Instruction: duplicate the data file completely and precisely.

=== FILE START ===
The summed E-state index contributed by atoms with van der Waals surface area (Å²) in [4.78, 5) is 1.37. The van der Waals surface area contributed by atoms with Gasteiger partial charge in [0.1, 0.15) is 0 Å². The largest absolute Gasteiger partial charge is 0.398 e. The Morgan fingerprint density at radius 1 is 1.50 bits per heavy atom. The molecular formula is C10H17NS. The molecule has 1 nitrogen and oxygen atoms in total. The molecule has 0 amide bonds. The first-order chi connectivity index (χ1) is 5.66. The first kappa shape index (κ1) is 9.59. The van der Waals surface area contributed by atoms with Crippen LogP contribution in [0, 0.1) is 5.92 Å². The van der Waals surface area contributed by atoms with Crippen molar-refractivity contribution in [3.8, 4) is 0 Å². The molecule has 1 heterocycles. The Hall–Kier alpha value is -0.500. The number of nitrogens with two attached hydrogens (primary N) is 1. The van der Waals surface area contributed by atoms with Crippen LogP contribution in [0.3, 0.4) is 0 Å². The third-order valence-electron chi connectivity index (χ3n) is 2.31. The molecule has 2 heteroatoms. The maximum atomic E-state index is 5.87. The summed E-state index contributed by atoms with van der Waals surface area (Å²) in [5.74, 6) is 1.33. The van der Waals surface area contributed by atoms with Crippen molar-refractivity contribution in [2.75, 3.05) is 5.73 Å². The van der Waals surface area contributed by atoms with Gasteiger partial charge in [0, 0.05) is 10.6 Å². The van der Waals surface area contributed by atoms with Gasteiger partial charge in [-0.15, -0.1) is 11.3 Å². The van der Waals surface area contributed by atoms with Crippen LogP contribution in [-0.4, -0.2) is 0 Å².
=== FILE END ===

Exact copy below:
The summed E-state index contributed by atoms with van der Waals surface area (Å²) in [4.78, 5) is 1.37. The van der Waals surface area contributed by atoms with Gasteiger partial charge in [0.1, 0.15) is 0 Å². The largest absolute Gasteiger partial charge is 0.398 e. The Morgan fingerprint density at radius 1 is 1.50 bits per heavy atom. The molecular formula is C10H17NS. The molecule has 1 nitrogen and oxygen atoms in total. The molecule has 0 amide bonds. The first-order chi connectivity index (χ1) is 5.66. The first kappa shape index (κ1) is 9.59. The van der Waals surface area contributed by atoms with Crippen LogP contribution in [0, 0.1) is 5.92 Å². The van der Waals surface area contributed by atoms with Crippen molar-refractivity contribution in [3.8, 4) is 0 Å². The molecule has 1 heterocycles. The Hall–Kier alpha value is -0.500. The number of nitrogens with two attached hydrogens (primary N) is 1. The van der Waals surface area contributed by atoms with Crippen LogP contribution in [0.3, 0.4) is 0 Å². The third-order valence-electron chi connectivity index (χ3n) is 2.31. The molecule has 2 heteroatoms. The maximum atomic E-state index is 5.87. The summed E-state index contributed by atoms with van der Waals surface area (Å²) in [5.74, 6) is 1.33. The van der Waals surface area contributed by atoms with Crippen molar-refractivity contribution in [2.75, 3.05) is 5.73 Å². The van der Waals surface area contributed by atoms with Gasteiger partial charge in [0, 0.05) is 10.6 Å². The van der Waals surface area contributed by atoms with Gasteiger partial charge in [-0.15, -0.1) is 11.3 Å². The van der Waals surface area contributed by atoms with Crippen LogP contribution in [-0.4, -0.2) is 0 Å².